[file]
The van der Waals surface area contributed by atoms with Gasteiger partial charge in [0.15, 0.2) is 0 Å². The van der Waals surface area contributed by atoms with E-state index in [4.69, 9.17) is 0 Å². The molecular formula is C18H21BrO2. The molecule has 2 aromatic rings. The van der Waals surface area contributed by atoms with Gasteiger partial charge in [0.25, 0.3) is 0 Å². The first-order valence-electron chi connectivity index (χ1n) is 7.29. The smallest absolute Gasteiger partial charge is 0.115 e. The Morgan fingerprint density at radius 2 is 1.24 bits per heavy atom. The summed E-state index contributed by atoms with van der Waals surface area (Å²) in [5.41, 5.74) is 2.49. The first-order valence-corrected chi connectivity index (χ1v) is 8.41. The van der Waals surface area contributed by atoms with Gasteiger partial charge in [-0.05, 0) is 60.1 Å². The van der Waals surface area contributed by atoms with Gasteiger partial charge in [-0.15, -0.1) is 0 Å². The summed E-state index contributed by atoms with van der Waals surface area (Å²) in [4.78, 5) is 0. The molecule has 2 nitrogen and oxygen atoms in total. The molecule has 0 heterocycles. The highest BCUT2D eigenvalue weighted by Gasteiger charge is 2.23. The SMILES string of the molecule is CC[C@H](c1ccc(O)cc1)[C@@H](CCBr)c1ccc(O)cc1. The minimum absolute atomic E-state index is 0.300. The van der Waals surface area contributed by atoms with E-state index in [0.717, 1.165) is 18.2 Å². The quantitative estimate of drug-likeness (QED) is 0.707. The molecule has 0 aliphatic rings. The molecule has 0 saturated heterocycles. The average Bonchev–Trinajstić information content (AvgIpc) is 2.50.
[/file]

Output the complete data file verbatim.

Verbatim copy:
The van der Waals surface area contributed by atoms with Gasteiger partial charge in [0.15, 0.2) is 0 Å². The van der Waals surface area contributed by atoms with E-state index in [4.69, 9.17) is 0 Å². The molecular formula is C18H21BrO2. The molecule has 2 aromatic rings. The van der Waals surface area contributed by atoms with Gasteiger partial charge in [0.25, 0.3) is 0 Å². The first-order valence-electron chi connectivity index (χ1n) is 7.29. The smallest absolute Gasteiger partial charge is 0.115 e. The Morgan fingerprint density at radius 2 is 1.24 bits per heavy atom. The summed E-state index contributed by atoms with van der Waals surface area (Å²) in [5.41, 5.74) is 2.49. The first-order valence-corrected chi connectivity index (χ1v) is 8.41. The van der Waals surface area contributed by atoms with Gasteiger partial charge in [-0.05, 0) is 60.1 Å². The van der Waals surface area contributed by atoms with Gasteiger partial charge in [-0.15, -0.1) is 0 Å². The summed E-state index contributed by atoms with van der Waals surface area (Å²) in [4.78, 5) is 0. The molecule has 2 nitrogen and oxygen atoms in total. The molecule has 0 heterocycles. The highest BCUT2D eigenvalue weighted by Gasteiger charge is 2.23. The SMILES string of the molecule is CC[C@H](c1ccc(O)cc1)[C@@H](CCBr)c1ccc(O)cc1. The minimum absolute atomic E-state index is 0.300. The van der Waals surface area contributed by atoms with E-state index in [0.717, 1.165) is 18.2 Å². The quantitative estimate of drug-likeness (QED) is 0.707. The molecule has 0 aliphatic rings. The molecule has 0 saturated heterocycles. The average Bonchev–Trinajstić information content (AvgIpc) is 2.50.